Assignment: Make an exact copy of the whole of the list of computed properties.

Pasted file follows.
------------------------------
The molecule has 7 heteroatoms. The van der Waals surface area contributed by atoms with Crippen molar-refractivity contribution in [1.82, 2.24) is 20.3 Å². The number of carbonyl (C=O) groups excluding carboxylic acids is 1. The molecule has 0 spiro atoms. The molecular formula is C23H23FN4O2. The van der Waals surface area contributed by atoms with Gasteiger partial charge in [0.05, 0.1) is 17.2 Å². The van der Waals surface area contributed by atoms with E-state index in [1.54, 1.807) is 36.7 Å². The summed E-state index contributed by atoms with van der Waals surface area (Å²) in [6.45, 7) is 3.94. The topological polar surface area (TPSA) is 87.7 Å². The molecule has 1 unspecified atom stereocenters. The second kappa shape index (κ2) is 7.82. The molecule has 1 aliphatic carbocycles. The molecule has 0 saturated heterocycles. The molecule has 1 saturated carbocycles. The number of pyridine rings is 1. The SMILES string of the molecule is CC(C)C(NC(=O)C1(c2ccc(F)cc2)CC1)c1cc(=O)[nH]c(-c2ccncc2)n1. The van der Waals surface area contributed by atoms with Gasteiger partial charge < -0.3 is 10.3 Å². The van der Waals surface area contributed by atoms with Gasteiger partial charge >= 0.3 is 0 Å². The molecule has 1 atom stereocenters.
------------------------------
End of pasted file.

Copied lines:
The molecule has 7 heteroatoms. The van der Waals surface area contributed by atoms with Crippen molar-refractivity contribution in [1.82, 2.24) is 20.3 Å². The number of carbonyl (C=O) groups excluding carboxylic acids is 1. The molecule has 0 spiro atoms. The molecular formula is C23H23FN4O2. The van der Waals surface area contributed by atoms with Gasteiger partial charge in [0.05, 0.1) is 17.2 Å². The van der Waals surface area contributed by atoms with E-state index in [1.54, 1.807) is 36.7 Å². The summed E-state index contributed by atoms with van der Waals surface area (Å²) in [6.45, 7) is 3.94. The topological polar surface area (TPSA) is 87.7 Å². The molecule has 1 unspecified atom stereocenters. The second kappa shape index (κ2) is 7.82. The molecule has 1 aliphatic carbocycles. The molecule has 0 saturated heterocycles. The molecule has 1 saturated carbocycles. The number of pyridine rings is 1. The SMILES string of the molecule is CC(C)C(NC(=O)C1(c2ccc(F)cc2)CC1)c1cc(=O)[nH]c(-c2ccncc2)n1. The van der Waals surface area contributed by atoms with Gasteiger partial charge < -0.3 is 10.3 Å². The van der Waals surface area contributed by atoms with Gasteiger partial charge >= 0.3 is 0 Å². The molecule has 1 atom stereocenters.